Participants in the Natural Pool hike walk through grassland with panoramic coastal views.
PHILIPSBURG–Environmental Protection in the Caribbean (EPIC) this month completed a year-long project to clear and map ten hiking sites in St. Maarten, place informational signs at trailheads, and provide free guided hikes along the trails.
The project has been very successful and gained support from the community, EPIC said in a press release. The work was made possible with funding from non-profit organisation Tourism Cares, and the Caribbean Hotel and Tourism Association (CHTA), as part of their efforts to support post-hurricane rebuilding. Many of the island’s trails had been covered with debris.
EPIC selected a mix of urban, coastal, grassland and secondary forest trails. The 10 trails were Billy Folly, Cay Bay to Little Bay, Fleming Property, Guana Bay, Fort Willem, Naked Boy Hill, Pointe Blanche, Sentry Hill, West Coast (Kim Sha), and Vineyard.
The trails give hikers the opportunity to enjoy the biodiversity and natural beauty of St. Maarten. For example, in a dry, shaded area, hikers might find a Bearded Anole, a species of lizard endemic to the island.
The hikes are also of differing difficulties and rated by a three-tiered scale as easy, moderate, or challenging. Some trails are flat while others are undulating or have steep ascents to high points on the island, giving spectacular panoramic views of St. Maarten and the neighbouring islands.
The diverse landscapes include walking on beaches, or by the natural pool of Guana Bay, allowing hikers to take a dip in the sea to cool off.
All the trails can be found and downloaded free of charge from
avenzamaps.com or from the free Avenza app. There hikers can find out the difficulty and approximate amount of time needed to complete the trail. Maps of each trail can be downloaded onto a mobile device, allowing the hiker to follow the trail in real time.
The project was led by EPIC Project Coordinator Cadula Jones.
Jones, whose personal motto is “Hike more, worry less,” said the hikes have been joyful events. “We’ve had children and older people, the Pathfinders church group and professionals, residents and tourists, and we have always smiled, enjoyed the beauty of St. Maarten and taken lots of photos along the way! We are very easy going,” she said.
Hundreds of participants have taken part in the bi-weekly hikes, evidence of the demand for outdoor and nature-based experiences.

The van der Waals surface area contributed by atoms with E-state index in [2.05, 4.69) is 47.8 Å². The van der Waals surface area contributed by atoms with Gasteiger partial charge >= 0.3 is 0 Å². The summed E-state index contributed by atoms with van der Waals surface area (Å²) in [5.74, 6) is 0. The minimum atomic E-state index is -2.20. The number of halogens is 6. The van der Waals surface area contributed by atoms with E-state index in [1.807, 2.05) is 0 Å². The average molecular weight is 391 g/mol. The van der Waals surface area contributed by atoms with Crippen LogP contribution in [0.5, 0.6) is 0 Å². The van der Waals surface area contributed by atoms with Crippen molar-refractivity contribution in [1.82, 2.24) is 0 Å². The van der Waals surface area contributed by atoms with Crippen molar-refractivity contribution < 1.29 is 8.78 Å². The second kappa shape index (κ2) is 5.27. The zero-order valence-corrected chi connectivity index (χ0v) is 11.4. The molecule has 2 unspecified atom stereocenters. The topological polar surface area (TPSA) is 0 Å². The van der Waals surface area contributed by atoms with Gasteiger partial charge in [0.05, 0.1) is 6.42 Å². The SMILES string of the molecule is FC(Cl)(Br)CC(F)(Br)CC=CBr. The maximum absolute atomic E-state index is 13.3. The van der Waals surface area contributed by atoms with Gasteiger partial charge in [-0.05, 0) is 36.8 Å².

In addition, EPIC partnered with TriSport to lead a “Hero Hike,” during which volunteers collected 66 kilogrammes of rubbish, mainly plastic, from Geneve Bay, and then hiked the litter out to properly dispose of it. In March, as part of SXM DOET’s community event, volunteers, including a Montessori class, helped to clean the Sentry Hill trail.
The Dutch Representative’s Office donated to EPIC in May to fund trail maintenance after the initial project funding ends. Dutch Marines also helped clean up trails and install trailhead signs this month.
The two most popular hikes during the project were Guana Bay, with its sweeping vistas, and Sentry Hill, which is one of the most difficult with its rocky climb to the highest point on St. Maarten. However, some said the Naked Boy Hill hike gives Sentry Hill a run for its money, as its final ascent is very steep.
“I like the Fleming Property trail the best, especially during the rainy season when St. Maarten is watered and green,” said one of the volunteer hike leaders. “I love that there is a section of forest canopy you get to walk through. There I always feel I’ve left the world behind.”
Many participants expressed similar sentiments, remarking on the mental health benefits of being out in nature.
The project will continue on a smaller scale as a core group of volunteers, including Jones, has agreed to continue leading EPIC hikes once a month. These will be held on the first Sunday of every month.
Persons seeking information about EPIC events are asked to visit EPIC’s Facebook page
Source: The Daily Herald https://www.thedailyherald.sx/islands/90472-epic-completes-project-to-clear-and-map-hiking-sites